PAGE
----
What Are the Effects of Ketamine?
Ketamine is employed in the medical field and veterinary practice as an anesthetic agent. Illicitly, it is also consumed by individuals seeking euphoric experiences.
As a dissociative drug, ketamine can trigger a sense of disconnection from the body and the surrounding environment. Dissociative drugs, like psychedelics, have the potential to provoke hallucinations and alter perceptions, emotions, and the overall state of consciousness. If you are concerned about the effects of ketamine, this guide aims to clear up the confusion.
Short-Term Side Effects of Ketamine
Ketamine drug effects manifest within minutes of use. Its effects are variable and can range from mild to severe, depending on the dosage. While the immediate effects normally last for several hours, some people report lingering effects that persist for days. At lower doses, short term effects of ketamine may include:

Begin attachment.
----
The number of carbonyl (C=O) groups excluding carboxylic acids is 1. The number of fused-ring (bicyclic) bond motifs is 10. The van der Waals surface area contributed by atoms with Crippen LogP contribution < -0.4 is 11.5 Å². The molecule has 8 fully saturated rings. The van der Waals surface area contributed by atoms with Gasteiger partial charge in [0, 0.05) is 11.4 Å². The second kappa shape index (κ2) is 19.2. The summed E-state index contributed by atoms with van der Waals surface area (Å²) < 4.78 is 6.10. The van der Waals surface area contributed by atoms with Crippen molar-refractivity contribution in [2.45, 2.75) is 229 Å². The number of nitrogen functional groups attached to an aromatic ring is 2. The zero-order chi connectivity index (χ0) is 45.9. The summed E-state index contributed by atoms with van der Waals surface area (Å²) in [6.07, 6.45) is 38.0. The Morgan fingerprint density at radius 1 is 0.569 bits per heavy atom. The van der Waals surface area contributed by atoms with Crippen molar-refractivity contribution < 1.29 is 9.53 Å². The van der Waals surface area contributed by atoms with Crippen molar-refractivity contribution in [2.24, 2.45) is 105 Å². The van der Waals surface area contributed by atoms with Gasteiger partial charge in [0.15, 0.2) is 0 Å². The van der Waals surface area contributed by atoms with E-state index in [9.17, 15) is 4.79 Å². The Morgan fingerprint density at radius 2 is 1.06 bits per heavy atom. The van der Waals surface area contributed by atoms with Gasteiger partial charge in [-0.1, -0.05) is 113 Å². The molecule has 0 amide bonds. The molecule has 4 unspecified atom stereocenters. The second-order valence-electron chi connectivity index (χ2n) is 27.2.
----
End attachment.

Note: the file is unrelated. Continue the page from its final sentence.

- Confusion, difficulty coordinating movements, and disorientation.
- Feelings of dizziness, potential for nausea, and the likelihood of vomiting.
- Elevated blood pressure, rapid heart rate, and increase in breathing and body temperature.
- Altered sensory experiences – visual or auditory hallucinations, for instance.
- A profound sense of detachment from self, the environment, or reality.
At higher doses, the risks and intensity of the effects increase significantly.
Mixing ketamine with other substances like MDMA, amphetamines, or cocaine, heightens its dangers. Especially hazardous is its combination with alcohol or other central nervous system depressants, which can trigger life-threatening respiratory depression.
Long-Term Side Effects of Ketamine